The net neutrality debate has been raging in India with all the newspapers, news channels, radio and the internet talking about it. The internet has been an integral part of our life, be it students, teachers, researchers or organizations. It has been a source of knowledge, entertainment and business, and plays a crucial role in keeping us connected with our family and friends who might be miles apart but are always available on a click.

With the evolution of internet, the medium of communication has also changed, from texting each other to video calling through various apps like WhatsApp, Skype, etc. But on the other side, all these enhancements have not been so favorable for the telecom operators as phone calling and messages are now available with just a subscription to the internet pack.

Net Neutrality became abuzz when Airtel announced in December 2014 to charge additional price for making voice calls using Apps like WhatsApp and Skype.

Well, net neutrality is the Internet as we see it presently, connection from any device to any website through internet via any internet service provider. The term net neutrality means that all the internet users are to be treated equally on the internet, not discriminating or charging differentially by user, content, site, platform, application, type of attached equipment, or mode of communication.

When we talk of Internet, there are three concerned entities, the end user, the internet service provider (like Bsnl, Airtel, etc.) and the content providers (Google, Amazon, etc.). TRAI is looking forward to make internet cheap for everyone as many people still can’t afford the internet by providing few free services for the end-user and specific charges for some specific websites. But many of the netizens are against it as they will be bound to a specific telecom operator based on which web service it provide for free and which it would charge. This principle is known as zero-rating and it kills the competition as it would become very hectic for startup companies to make a mark in the market of existing dominating companies.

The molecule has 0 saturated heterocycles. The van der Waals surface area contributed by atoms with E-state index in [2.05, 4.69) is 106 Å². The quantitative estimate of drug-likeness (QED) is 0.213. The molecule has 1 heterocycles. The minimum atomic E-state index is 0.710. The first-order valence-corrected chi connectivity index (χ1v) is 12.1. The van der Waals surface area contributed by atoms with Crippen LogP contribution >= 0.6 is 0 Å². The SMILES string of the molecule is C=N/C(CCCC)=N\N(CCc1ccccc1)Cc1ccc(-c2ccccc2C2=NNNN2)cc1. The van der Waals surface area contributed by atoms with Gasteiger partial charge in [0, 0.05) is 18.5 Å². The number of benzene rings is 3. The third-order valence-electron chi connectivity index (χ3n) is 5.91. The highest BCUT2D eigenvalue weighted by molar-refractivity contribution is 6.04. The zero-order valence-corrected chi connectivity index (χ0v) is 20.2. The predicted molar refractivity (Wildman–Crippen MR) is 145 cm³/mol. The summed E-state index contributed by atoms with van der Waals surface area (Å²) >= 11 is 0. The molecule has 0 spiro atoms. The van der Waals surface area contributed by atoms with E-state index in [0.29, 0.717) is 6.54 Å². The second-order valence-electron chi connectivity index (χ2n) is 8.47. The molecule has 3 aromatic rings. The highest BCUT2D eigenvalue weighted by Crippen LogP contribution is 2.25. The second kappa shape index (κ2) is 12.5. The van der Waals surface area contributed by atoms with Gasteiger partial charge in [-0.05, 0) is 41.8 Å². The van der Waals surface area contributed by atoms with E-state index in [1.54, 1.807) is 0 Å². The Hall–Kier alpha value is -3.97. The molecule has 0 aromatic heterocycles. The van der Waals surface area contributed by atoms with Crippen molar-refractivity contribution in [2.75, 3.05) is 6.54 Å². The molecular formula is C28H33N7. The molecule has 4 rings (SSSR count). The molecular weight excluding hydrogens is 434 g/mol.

With the growing row over net neutrality, India is not welcoming – an initiative by mark Zuckerberg, to provide free internet to people who can’t afford internet facility as it violates one of the principles of net neutrality which states that the cost of access should be same for all the sites giving equal opportunity to every company to find a place in one of the most competent markets.

Net neutrality has today become a worldwide hot topic of discussion. Many countries have already adopted net neutrality, such as Chile, who became the first country to enact a net neutrality law in 2010. In 2012, Chilean telecommunications regulator Subtel banned mobile operators from zero rating. Brazil passed a law in 2014 aiming to prevent operators from charging higher rates for accessing content that uses greater bandwidth, like video streaming or voice communication services. Recently, the USA laid down new rules on net neutrality, wherein internet service providers like AT & T, Verizon and Comcast are not allowed to block lawful content, slow down applications and services or accept fees for favored treatment.

However, after all is said and done, Internet is built on simple and open standards and is founded on the notion of unfettered transmission of, essentially, equivalent packets. This has meant that internet has been open to innovative transformations, and we have seen major shifts happening every few years: rise of web, social, peer-to-peer communication, rich media, and now streaming. The evolution would definitely be distorted if institutions with ownership of or power on internet’s building blocks actively control – by blocking, having different service levels or charging differentially based on the nature or content of the packets. It would certainly impede innovation and inculcate inefficiencies.

For example, the very notion of ‘Over-The-Top’ ignores the fact that technology innovation has led to a more efficient mechanism to achieve same goals (voice communication, or messaging, for instance), and which has a potential to be the primary—and not something “on top”. Of course, that would mean that the established business models would become obsolete—but that is the process of progress, involving necessarily a “creative destruction.”

Our article was originally published in VARINDIA.


Posted by Advaiya

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